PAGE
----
Freemantle F.C.

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Freemantle
Full nameFreemantle Football Club
Nickname(s)The Magpies
Founded1884
Dissolved1905
GroundCivil Service Sports Ground

Freemantle Football Club were a football club based in the Freemantle area of Southampton, England who were active at the end of the nineteenth century. During their brief heyday, they were rivals to Southampton F.C.. The club spent two seasons in the lower divisions of the Southern League.

History[edit]

Early days[edit]

The "Magpies", as Freemantle were known, were formed in 1884 and appear to have had strong links with Christ Church, Freemantle; one of the parish’s curates, Rev. George D'Arcy, featured in their ranks in their formative days. In early editions of the Hampshire F.A. Handbook, their headquarters were recorded as the Waterloo Arms, the pub next door to the church.[1]

On 21 November 1885, Freemantle played a team from St. Mary's Young Men's Association on the "backfield" of the County Ground in Northlands Road, where the Hampshire Bowling Club was later established.[2] This was the first of many local "derbies" against the "Saints", who ran out as 5–1 victors.[3] The two clubs played a return match the following January, again on the County Ground, which St. Mary's won 1–0.[1]

In 1888, Freemantle took a lease on a new ground off Shirley Road from the Atherley family, where the club remained until their demise 17 years later. The ground later became the Civil Service Sports Ground.[4]

In August 1892, St. Mary's were looking to sign new players to strengthen their team; after a failed attempt to sign George Ridges from Freemantle, they succeeded in luring Jack Dollin across Hill Lane, who thus became the "Saints" first professional player.[5] Dollin was paid £1 per week and found a job, although his status as a professional was kept a secret for a number of years. Dollin only remained with the Saints until the end of the season, before knee injuries caused him to revert to amateur status, rejoining Freemantle.[6] Ridges did make one appearance for St. Mary's, when he played on loan in the Second Qualifying Round of the FA Cup against Maidenhead on 29 October 1892. The match was played at the Antelope Ground and ended 4–0 to the visitors, with F.W. Janes scoring a hat-trick – this was St. Mary's first defeat in a cup competition since their foundation seven years earlier.[5] Shortly after the FA Cup match, St. Mary's and Freemantle met in a friendly, with the match ending 3–3.[5]

In March 1893, Freemantle reached the final of the Hampshire Senior Cup, where they again met their arch-rivals, Southampton St. Mary's. The Saints had won the cup in each of the two previous seasons and were favourites to retain the trophy. The match, played at the County Ground on 11 March, generated great excitement in the town and produced a crowd of over 6,000 and gate receipts of £122. The Bournemouth Guardian reported: "the attendance completely upset all ideas as to the accommodation that would be required, and the magnificent spectacle of between 6,000 and 7,000 excited individuals massed together round the field of play ... was one that Hampshire and indeed none of the counties south of the Thames and this side of London has ever witnessed at an Association football match." Freemantle opened the scoring before the Saints equalised through former Freemantle player, Jack Dollin;[7] with the score 1–1 and only a few minutes left to play, a Freemantle forward, Horton, was about to score past Ralph Ruffell in the Saints' goal when he was tripped by William Stride. Although the Saints protested that the foul was outside the penalty area, the referee awarded a penalty to Freemantle, which was converted by Shirley Hawkins, giving Freemantle their first trophy.[8]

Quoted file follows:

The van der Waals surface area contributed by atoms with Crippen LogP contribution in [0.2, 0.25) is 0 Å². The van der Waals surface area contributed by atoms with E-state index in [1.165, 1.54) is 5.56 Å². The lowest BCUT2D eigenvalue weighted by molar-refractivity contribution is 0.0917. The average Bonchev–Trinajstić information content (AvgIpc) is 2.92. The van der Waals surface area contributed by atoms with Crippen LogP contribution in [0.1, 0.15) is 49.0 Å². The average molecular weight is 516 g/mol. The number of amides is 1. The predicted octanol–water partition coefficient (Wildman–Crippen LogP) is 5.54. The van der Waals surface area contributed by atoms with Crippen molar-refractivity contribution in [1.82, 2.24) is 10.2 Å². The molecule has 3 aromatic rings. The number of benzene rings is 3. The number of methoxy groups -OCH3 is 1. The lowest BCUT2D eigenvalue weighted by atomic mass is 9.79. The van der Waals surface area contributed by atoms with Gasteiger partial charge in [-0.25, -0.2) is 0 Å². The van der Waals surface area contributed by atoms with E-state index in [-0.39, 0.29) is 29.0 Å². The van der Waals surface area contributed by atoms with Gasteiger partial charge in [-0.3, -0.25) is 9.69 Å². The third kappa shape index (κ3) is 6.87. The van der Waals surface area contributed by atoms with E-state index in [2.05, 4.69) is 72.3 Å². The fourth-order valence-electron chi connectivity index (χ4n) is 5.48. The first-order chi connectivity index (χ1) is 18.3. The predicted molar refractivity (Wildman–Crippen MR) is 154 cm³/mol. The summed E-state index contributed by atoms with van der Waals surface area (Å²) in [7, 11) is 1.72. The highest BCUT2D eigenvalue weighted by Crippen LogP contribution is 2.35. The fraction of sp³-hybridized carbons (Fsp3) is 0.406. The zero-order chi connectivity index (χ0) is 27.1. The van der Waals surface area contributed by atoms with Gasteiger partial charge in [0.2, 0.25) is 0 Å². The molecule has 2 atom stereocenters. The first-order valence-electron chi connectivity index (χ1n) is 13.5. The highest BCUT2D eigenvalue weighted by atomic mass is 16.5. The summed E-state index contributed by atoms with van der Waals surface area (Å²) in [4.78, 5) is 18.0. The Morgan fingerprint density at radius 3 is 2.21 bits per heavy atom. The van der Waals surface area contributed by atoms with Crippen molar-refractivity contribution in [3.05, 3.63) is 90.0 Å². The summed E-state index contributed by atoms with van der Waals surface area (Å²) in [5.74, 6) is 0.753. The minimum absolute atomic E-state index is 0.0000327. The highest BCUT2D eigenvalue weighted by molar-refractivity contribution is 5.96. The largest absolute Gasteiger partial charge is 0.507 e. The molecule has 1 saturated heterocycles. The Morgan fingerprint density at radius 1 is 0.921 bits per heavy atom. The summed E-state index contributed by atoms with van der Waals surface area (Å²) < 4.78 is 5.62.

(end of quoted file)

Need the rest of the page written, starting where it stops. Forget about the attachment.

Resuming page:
After the match, the Freemantle supporters "went on a revel"; local legend has it that the Cup was found next early the morning "sitting unattended in the middle of the road outside a local hostelry – presumably the Waterloo Arms".[8] At the club’s end of season dinner the Magpies' captain, George Ridges, told the gathering that he "did not see why they should not call their club Southampton Football Club".[4]

Freemantle and Southampton St. Mary's next cup meeting was in the semi-final of the Hampshire Senior Cup on 24 February 1894, when the Saints gained their revenge for the previous season's defeat, with a 2–1 victory in a replay (despite having Jack Angus sent off for an "over zealous" tackle) after a 1–1 draw in the first match, with both matches played at the County Ground.[9]

By the end of the 1893–94 season, there were rumours in the local press that Charlie Miller, who was a boarder at Millbrook School, would play for Freemantle in the following season[10] – in the event, he left England during the summer to return to Brazil, where he was later to become the "father" of Brazilian football.[11]

The next recorded meeting between the two rivals came in the First Qualifying Round of the FA Cup on 12 October 1895. By now, Southampton St. Mary's had embarked on their second season in the Southern League, but Freemantle were still restricted to friendlies and cup matches. The Cup match, played at the Freemantle ground, was the club's biggest match for 18 months. According to the local press, "A great day it is in the history of Freemantle, to be sure, to have an English Cup tie played on their own midden, and with the Southampton St. Mary's men too".[12] Sixty seats in the grandstand were reserved for the price of two shillings (10 pence) and a platform was built around the pitch to accommodate the extra spectators, with the ground being raised at one end to make it more level. The official attendance is recorded as 5,354,[13] although the Echo claimed that the crowd was in the region of 6,000 who "were all able to get a good view of the game".[12]

The Saints showed their superiority with a 5–1 victory, with goals from Jack Farrell (2), Alf Littlehales and Willie Naughton, all of whom had joined the club from Stoke, and Joe Turner, another summer recruit from Staffordshire.[13]

Southern League[edit]